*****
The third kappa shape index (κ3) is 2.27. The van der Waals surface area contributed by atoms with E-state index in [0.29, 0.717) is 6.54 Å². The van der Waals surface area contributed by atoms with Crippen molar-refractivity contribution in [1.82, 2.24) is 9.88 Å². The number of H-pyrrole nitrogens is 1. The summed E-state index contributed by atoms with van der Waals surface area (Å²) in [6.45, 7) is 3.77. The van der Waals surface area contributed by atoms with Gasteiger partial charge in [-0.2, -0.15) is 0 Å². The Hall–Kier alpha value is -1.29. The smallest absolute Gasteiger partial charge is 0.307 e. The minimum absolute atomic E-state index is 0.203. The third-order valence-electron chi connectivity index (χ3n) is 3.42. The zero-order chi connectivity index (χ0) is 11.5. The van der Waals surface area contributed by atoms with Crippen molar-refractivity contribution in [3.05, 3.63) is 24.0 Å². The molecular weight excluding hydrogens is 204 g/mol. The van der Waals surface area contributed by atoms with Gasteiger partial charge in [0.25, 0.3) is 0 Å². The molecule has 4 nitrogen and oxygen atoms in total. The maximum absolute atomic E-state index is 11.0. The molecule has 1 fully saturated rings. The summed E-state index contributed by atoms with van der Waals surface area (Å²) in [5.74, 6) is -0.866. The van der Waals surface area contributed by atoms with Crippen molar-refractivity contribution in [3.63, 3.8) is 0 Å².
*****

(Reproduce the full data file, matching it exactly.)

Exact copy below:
The third kappa shape index (κ3) is 2.27. The van der Waals surface area contributed by atoms with E-state index in [0.29, 0.717) is 6.54 Å². The van der Waals surface area contributed by atoms with Crippen molar-refractivity contribution in [1.82, 2.24) is 9.88 Å². The number of H-pyrrole nitrogens is 1. The summed E-state index contributed by atoms with van der Waals surface area (Å²) in [6.45, 7) is 3.77. The van der Waals surface area contributed by atoms with Gasteiger partial charge in [-0.2, -0.15) is 0 Å². The Hall–Kier alpha value is -1.29. The smallest absolute Gasteiger partial charge is 0.307 e. The minimum absolute atomic E-state index is 0.203. The third-order valence-electron chi connectivity index (χ3n) is 3.42. The zero-order chi connectivity index (χ0) is 11.5. The van der Waals surface area contributed by atoms with Crippen molar-refractivity contribution in [3.05, 3.63) is 24.0 Å². The molecular weight excluding hydrogens is 204 g/mol. The van der Waals surface area contributed by atoms with Gasteiger partial charge in [0.25, 0.3) is 0 Å². The molecule has 4 nitrogen and oxygen atoms in total. The maximum absolute atomic E-state index is 11.0. The molecule has 1 fully saturated rings. The summed E-state index contributed by atoms with van der Waals surface area (Å²) in [5.74, 6) is -0.866. The van der Waals surface area contributed by atoms with Crippen molar-refractivity contribution in [3.63, 3.8) is 0 Å².